3. Importers are liable for charges and expenses when goods are rejected (T. D. 14347).

Appraisement at New York. SEC. 2938. One of the assistant appraisers at the port of New York, to be appointed with special reference to his qualifications for such duties, shall, in addition to the duties that may be required of him by the appraiser, perform the duties of a special examiner of drugs, medicines, chemicals, and so forth.

SEC. 2939. The collector of the port of New York shall not, under any circumstances, direct to be sent for examination and appraisement less than one package of every invoice, and one package at least out of every ten packages of merchandise, and a greater number should he, or the appraiser, or any assistant appraiser, deem it necessary. When the Secretary of the Treasury, however, from the character and description of the merchandise, may be of the opinion that the examination of a less proportion of packages will amply protect the revenue, he may, by special regulation, direct a less number of packages to be examined. (See $2901).

Examiners at New York. SEC. 2940. The Secretary of the Treasury may, on the nomination of the appraiser, appoint such number of examiners at the port of New York as the Secretary may in writing determine to be necessary, to aid each of the assistant appraisers in the examination, inspection, and appraisement of merchandise. No person sball be appointed such examiner who is not, at the time of his appointment, practically and thoroughly acquainted with the character, quality, and value of the article in the examination and appraisement of which he is to be employed, nor shall any such examiner enter upon the discharge of his duties, as such, until he shall have taken and subscribed an oath faithfully and diligently to discharge such duties.

Appraisers and others not to engage in other business.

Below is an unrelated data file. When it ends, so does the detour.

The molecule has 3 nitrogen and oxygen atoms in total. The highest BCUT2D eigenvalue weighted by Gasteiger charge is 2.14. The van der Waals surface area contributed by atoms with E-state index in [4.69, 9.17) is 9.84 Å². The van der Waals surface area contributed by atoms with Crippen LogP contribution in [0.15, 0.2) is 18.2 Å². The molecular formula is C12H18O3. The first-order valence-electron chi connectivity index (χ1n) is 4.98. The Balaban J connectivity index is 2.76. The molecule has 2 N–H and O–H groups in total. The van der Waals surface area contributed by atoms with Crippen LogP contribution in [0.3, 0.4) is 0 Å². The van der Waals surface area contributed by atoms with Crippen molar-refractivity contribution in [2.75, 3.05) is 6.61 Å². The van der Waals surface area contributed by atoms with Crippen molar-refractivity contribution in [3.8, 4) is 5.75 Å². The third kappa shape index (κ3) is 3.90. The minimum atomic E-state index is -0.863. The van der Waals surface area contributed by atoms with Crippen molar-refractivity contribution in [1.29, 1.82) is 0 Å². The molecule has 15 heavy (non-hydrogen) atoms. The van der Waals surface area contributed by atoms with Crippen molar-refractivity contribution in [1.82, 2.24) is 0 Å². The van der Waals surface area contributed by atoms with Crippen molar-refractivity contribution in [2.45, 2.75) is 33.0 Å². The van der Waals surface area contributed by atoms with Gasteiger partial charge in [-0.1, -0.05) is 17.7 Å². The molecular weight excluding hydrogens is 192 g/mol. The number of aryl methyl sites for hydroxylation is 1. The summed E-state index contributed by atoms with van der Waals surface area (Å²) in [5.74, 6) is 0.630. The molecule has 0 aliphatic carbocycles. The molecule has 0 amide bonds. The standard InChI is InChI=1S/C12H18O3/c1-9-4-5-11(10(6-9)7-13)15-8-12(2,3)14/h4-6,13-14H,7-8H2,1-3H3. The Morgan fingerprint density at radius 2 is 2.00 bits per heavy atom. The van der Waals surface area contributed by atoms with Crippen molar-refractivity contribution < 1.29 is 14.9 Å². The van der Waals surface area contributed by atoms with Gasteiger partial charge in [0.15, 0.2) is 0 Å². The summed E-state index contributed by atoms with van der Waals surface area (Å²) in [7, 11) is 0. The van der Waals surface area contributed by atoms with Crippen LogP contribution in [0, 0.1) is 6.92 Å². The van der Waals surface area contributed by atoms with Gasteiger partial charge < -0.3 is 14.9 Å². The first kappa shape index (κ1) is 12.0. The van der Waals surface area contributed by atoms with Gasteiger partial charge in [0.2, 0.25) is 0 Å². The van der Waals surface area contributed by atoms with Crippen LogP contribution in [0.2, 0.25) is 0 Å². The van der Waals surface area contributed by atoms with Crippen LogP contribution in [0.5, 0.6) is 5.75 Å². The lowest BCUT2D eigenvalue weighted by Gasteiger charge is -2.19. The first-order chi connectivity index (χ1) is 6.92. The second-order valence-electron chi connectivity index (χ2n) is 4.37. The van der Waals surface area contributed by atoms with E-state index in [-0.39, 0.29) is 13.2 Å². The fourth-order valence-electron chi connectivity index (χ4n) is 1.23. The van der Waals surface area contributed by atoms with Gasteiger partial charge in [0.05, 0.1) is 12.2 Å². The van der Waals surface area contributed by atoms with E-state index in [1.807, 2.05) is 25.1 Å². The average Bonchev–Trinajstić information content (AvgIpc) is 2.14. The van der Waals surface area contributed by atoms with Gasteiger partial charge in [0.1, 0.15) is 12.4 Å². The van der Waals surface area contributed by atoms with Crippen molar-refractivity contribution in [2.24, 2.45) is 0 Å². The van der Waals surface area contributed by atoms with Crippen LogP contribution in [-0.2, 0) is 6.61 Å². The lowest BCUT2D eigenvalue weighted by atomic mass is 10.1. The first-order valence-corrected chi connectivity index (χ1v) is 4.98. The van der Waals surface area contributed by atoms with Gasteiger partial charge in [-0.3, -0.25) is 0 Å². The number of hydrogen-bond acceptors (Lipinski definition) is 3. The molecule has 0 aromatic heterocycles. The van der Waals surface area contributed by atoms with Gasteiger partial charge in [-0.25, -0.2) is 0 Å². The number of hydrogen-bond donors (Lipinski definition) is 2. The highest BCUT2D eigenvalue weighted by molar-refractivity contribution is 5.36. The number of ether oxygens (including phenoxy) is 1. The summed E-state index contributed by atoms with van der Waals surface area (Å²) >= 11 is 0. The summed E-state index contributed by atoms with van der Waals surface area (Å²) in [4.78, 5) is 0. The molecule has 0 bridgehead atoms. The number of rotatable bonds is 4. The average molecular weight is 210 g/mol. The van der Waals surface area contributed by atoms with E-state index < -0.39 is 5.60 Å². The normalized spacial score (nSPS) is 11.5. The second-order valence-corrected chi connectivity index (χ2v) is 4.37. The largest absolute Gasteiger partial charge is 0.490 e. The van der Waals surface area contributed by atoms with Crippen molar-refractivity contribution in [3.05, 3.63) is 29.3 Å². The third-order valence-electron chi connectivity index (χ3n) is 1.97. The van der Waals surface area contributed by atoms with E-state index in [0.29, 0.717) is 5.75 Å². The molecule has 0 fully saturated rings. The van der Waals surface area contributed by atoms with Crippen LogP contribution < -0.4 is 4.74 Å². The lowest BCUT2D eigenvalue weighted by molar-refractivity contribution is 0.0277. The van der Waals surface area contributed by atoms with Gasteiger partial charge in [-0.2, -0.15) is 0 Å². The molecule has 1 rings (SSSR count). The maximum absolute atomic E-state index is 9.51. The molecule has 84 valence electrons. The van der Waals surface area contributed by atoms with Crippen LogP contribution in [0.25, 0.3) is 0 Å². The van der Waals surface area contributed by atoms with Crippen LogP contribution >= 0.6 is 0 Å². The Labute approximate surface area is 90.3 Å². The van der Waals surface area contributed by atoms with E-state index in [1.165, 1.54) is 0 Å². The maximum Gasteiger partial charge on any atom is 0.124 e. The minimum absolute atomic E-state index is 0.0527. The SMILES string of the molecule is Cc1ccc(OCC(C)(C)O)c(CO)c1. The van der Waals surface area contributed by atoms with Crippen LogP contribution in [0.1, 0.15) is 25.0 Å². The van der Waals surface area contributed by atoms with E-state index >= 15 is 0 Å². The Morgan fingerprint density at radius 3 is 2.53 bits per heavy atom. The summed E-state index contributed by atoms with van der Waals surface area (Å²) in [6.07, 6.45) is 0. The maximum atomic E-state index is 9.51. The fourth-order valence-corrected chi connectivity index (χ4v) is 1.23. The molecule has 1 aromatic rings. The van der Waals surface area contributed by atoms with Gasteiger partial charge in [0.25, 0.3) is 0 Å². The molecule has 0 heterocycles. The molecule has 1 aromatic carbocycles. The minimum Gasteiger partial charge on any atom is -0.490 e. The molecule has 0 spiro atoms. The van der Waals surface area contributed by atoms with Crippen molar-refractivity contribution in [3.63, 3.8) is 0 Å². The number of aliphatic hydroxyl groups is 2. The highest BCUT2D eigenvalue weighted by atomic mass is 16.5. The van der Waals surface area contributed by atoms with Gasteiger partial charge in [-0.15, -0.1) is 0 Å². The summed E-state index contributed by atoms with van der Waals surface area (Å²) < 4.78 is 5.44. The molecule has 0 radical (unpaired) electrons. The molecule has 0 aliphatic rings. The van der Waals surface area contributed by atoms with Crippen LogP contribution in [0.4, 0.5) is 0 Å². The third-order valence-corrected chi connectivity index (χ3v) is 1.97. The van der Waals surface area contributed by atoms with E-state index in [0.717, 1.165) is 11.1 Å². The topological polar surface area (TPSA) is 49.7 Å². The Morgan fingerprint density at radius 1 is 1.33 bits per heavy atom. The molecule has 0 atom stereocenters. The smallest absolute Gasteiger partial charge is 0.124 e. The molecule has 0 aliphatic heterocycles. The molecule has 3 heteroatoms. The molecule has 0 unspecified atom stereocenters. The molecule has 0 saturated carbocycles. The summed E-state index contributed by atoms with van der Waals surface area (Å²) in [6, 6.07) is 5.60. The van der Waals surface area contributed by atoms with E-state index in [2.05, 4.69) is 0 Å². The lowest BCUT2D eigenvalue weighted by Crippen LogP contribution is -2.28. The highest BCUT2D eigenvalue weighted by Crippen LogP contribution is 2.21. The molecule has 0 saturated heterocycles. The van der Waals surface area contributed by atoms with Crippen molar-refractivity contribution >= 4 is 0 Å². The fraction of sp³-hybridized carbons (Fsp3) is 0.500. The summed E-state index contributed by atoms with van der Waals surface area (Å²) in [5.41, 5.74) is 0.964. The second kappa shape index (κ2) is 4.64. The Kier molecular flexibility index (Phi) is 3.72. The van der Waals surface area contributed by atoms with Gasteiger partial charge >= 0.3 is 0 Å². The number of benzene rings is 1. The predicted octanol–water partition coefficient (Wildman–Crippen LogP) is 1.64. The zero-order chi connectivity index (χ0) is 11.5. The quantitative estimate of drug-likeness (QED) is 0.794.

SEC. 2941. No appraiser, assistant appraiser, examiner, clerk, verifier, sampler, messenger, or other person employed in the departments of appraisal at the port of New York, or any of them, shall engage or be employed in any commercial or mercantile business, or act as agent for any person engaged in such business, during the term of his appointment.

SEC. 2942. All provisions relating to the duties of appraisers, or to any proceedings consequent or dependent upon the action of such appraisers and not inconsistent with the provisions relating to the appraiser and assistant appraisers at the port of New York, shall be construed to apply to them.

SEC. 2943. (Relating to Appraisement of damaged goods.) Repealed by Act June 10, 1890. $29 (post).

Labor beyond usual hours. SEC. 2944. If at any time, from an increase of importation, or from any other cause, there shall be found upon the floors of the public stores in the City of New York an accumulation of merchandise awaiting appraisement, the appraiser shall, under regulations established by the Secretary of the Treasury, direct the assistant appraisers, and others associated with them in this branch of the public business, to devote time beyond the usual business hours, in each day, during daylight, to their respective duties, so that the business of appraisement may be faithfully and more promptly dispatched.